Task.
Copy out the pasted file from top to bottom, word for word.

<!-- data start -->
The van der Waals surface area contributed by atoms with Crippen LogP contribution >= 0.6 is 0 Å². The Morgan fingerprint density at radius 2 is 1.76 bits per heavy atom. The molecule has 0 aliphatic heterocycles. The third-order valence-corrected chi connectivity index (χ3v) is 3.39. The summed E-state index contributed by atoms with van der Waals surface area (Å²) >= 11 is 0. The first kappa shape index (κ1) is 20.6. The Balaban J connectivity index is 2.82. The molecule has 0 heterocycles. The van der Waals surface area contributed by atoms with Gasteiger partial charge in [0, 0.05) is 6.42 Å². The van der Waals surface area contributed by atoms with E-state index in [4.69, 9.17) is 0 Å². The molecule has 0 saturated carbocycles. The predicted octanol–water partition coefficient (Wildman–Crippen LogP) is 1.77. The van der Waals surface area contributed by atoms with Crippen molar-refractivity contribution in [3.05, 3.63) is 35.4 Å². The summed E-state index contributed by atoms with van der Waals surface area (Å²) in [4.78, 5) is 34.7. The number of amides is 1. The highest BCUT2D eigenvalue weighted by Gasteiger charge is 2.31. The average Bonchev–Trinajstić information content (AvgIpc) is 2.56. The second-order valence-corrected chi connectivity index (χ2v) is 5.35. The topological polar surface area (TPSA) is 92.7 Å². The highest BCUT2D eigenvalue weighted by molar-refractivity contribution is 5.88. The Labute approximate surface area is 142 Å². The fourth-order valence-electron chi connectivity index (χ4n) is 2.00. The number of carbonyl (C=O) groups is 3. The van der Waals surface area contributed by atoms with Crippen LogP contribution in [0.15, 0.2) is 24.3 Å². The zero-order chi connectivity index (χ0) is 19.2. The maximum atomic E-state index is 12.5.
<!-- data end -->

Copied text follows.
The van der Waals surface area contributed by atoms with Crippen LogP contribution >= 0.6 is 0 Å². The Morgan fingerprint density at radius 2 is 1.76 bits per heavy atom. The molecule has 0 aliphatic heterocycles. The third-order valence-corrected chi connectivity index (χ3v) is 3.39. The summed E-state index contributed by atoms with van der Waals surface area (Å²) >= 11 is 0. The first kappa shape index (κ1) is 20.6. The Balaban J connectivity index is 2.82. The molecule has 0 heterocycles. The van der Waals surface area contributed by atoms with Gasteiger partial charge in [0, 0.05) is 6.42 Å². The van der Waals surface area contributed by atoms with E-state index in [4.69, 9.17) is 0 Å². The molecule has 0 saturated carbocycles. The predicted octanol–water partition coefficient (Wildman–Crippen LogP) is 1.77. The van der Waals surface area contributed by atoms with Crippen molar-refractivity contribution in [3.05, 3.63) is 35.4 Å². The summed E-state index contributed by atoms with van der Waals surface area (Å²) in [4.78, 5) is 34.7. The number of amides is 1. The highest BCUT2D eigenvalue weighted by Gasteiger charge is 2.31. The average Bonchev–Trinajstić information content (AvgIpc) is 2.56. The second-order valence-corrected chi connectivity index (χ2v) is 5.35. The topological polar surface area (TPSA) is 92.7 Å². The highest BCUT2D eigenvalue weighted by molar-refractivity contribution is 5.88. The Labute approximate surface area is 142 Å². The fourth-order valence-electron chi connectivity index (χ4n) is 2.00. The number of carbonyl (C=O) groups is 3. The van der Waals surface area contributed by atoms with Crippen LogP contribution in [0.15, 0.2) is 24.3 Å². The zero-order chi connectivity index (χ0) is 19.2. The maximum atomic E-state index is 12.5.